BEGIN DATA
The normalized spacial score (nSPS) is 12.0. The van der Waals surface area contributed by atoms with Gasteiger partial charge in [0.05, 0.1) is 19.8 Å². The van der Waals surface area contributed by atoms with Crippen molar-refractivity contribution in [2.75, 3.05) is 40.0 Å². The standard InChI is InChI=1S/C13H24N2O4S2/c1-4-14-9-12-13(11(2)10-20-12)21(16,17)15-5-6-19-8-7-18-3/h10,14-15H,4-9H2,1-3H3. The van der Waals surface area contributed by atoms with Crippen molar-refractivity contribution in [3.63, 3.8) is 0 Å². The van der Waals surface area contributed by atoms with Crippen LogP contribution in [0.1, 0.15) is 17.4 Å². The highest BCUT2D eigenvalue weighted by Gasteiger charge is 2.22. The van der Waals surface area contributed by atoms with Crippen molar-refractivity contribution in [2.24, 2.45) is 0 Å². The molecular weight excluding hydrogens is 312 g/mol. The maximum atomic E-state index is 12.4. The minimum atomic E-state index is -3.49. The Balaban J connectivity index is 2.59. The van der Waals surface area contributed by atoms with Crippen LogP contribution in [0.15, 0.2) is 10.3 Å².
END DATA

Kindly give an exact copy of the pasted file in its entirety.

The normalized spacial score (nSPS) is 12.0. The van der Waals surface area contributed by atoms with Gasteiger partial charge in [0.05, 0.1) is 19.8 Å². The van der Waals surface area contributed by atoms with Crippen molar-refractivity contribution in [2.75, 3.05) is 40.0 Å². The standard InChI is InChI=1S/C13H24N2O4S2/c1-4-14-9-12-13(11(2)10-20-12)21(16,17)15-5-6-19-8-7-18-3/h10,14-15H,4-9H2,1-3H3. The van der Waals surface area contributed by atoms with Crippen molar-refractivity contribution in [3.63, 3.8) is 0 Å². The van der Waals surface area contributed by atoms with Crippen LogP contribution in [0.1, 0.15) is 17.4 Å². The highest BCUT2D eigenvalue weighted by Gasteiger charge is 2.22. The van der Waals surface area contributed by atoms with Crippen molar-refractivity contribution in [2.24, 2.45) is 0 Å². The molecular weight excluding hydrogens is 312 g/mol. The maximum atomic E-state index is 12.4. The minimum atomic E-state index is -3.49. The Balaban J connectivity index is 2.59. The van der Waals surface area contributed by atoms with Crippen LogP contribution in [0.15, 0.2) is 10.3 Å².